“The New York Times wrote about it, and it became a huge thing,” Helou said about the bougie bagels while sipping on an agua de jamaica. “It used to be a Guatemalan-owned bakery. That’s now in South L.A.”
Originally from Mexico City by way of Escondido, she arrived in Virgil Village in 2014 while attending USC. She started covering her new neighborhood with This Side of Hoover, an Instagram account pairing photos of local entrepreneurs with short interviews to document what was disappearing before her eyes.
“The gentrification was already here, but it wasn’t in your face until it was,” Helou said.
This Side of Hoover quickly got national attention when it launched in 2018 — and a message from Recinos. Since 2014, he had run Jimbo Times, a website where he and others told street-level stories about East Hollywood and beyond.
“I thought I was alone here, but he sure schooled me!” Helou said with a laugh.
“I wanted to know what her M.O. was,” Recinos admitted. The two quickly began to collaborate once they realized they shared the same aims, if not mediums.
“We’ve gotta uplift our platforms,” he said. “Let’s bring the minds together and organize and make something memorable for our community.”
Helou and Recinos ramped up their projects during the pandemic, as East Hollywood’s stratification became even more pronounced.
Recinos began a podcast called J.T. the Storyteller; Helou co-authored a withering takedown of Sqirl, the much-hailed Virgil Village bistro that critics called out for cultural appropriation and moldy jam.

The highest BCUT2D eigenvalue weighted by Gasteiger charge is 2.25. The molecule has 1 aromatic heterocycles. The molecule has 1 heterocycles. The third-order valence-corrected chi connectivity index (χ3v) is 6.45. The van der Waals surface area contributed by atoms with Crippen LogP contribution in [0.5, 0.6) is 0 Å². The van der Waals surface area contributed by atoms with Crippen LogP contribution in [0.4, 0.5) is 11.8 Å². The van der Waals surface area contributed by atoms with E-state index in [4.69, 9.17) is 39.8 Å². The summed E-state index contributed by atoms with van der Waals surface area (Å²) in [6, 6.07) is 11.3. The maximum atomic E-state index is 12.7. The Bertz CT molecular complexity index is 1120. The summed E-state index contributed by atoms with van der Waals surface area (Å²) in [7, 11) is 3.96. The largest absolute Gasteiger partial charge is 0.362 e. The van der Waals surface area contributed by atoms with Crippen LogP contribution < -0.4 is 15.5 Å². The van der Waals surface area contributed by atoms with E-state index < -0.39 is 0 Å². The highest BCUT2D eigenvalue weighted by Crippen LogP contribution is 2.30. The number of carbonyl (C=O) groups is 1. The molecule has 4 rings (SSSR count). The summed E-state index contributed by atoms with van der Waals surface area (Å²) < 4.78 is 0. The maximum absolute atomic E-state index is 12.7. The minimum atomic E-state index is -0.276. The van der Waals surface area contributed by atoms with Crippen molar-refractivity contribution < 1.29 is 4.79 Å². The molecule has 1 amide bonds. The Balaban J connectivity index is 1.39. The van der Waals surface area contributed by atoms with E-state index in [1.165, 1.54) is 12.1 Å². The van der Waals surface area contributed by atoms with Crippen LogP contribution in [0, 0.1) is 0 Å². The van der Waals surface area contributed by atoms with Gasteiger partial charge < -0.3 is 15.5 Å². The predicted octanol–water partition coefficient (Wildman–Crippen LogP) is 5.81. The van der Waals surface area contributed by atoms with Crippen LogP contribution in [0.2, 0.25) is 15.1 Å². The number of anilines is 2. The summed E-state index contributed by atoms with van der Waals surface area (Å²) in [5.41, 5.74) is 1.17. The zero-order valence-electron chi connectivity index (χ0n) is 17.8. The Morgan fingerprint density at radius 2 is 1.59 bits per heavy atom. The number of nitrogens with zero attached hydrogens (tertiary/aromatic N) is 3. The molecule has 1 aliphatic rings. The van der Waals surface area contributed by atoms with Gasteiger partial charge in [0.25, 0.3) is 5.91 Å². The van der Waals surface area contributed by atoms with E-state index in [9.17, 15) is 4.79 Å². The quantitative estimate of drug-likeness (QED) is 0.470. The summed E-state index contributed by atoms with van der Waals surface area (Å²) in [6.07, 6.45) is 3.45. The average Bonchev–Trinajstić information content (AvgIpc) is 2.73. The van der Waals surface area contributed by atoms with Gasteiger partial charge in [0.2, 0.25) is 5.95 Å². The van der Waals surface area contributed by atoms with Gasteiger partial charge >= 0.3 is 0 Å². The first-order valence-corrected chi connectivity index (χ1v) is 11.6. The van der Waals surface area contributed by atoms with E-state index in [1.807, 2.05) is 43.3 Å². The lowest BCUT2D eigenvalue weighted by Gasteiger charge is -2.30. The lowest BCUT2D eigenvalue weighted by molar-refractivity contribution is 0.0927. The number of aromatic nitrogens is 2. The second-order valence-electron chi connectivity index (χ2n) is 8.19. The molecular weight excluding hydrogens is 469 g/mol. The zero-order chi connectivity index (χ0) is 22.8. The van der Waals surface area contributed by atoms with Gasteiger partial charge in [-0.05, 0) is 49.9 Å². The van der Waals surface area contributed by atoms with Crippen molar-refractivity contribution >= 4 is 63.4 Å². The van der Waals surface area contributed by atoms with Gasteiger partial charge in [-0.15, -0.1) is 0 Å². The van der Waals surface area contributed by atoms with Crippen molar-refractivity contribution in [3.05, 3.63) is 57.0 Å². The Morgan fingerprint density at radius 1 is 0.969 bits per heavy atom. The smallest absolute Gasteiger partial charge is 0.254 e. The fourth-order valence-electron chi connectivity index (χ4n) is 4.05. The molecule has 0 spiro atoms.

The two consulted on a pamphlet in five languages — English, Spanish, Thai, Tagalog and Armenian — that told the history of housing segregation in East Hollywood, personally delivering them to businesses and residents.
They also held community forums. That’s how they met Pearl, who suggested they do a public art installation that consisted of posting signs across East Hollywood and Silver Lake that read, “This Neighborhood Was Redlined.” Helou took photographs; Recinos wrote a multipart history.
“We realized we worked so well together as a trio, and we feel better about life working together, so we wanted to continue,” Pearl said.
Making a Neighborhood’s immediate goal is modest: 1,000 paying subscribers (there’s a free option that gets cheapskates one post a month). But Helou, Pearl and Recinos want to make enough money to not just pay themselves but also to commission freelancers in East Hollywood to tell their own stories.
And the biggest dream? Inspire activists and residents in other neighborhoods to start their own paid newsletters.
“If people are informed, then they could feel more in control, because information is power,” Helou said.
“This is local work, but it’s local work that speaks to a national situation,” Pearl said.
“I want to encourage more storytellers to bring their stories up from wherever they’re standing,” Recinos said. “At the very least, the rest of the city can know that we’re here, and we’re pushing.”
Source: LA Times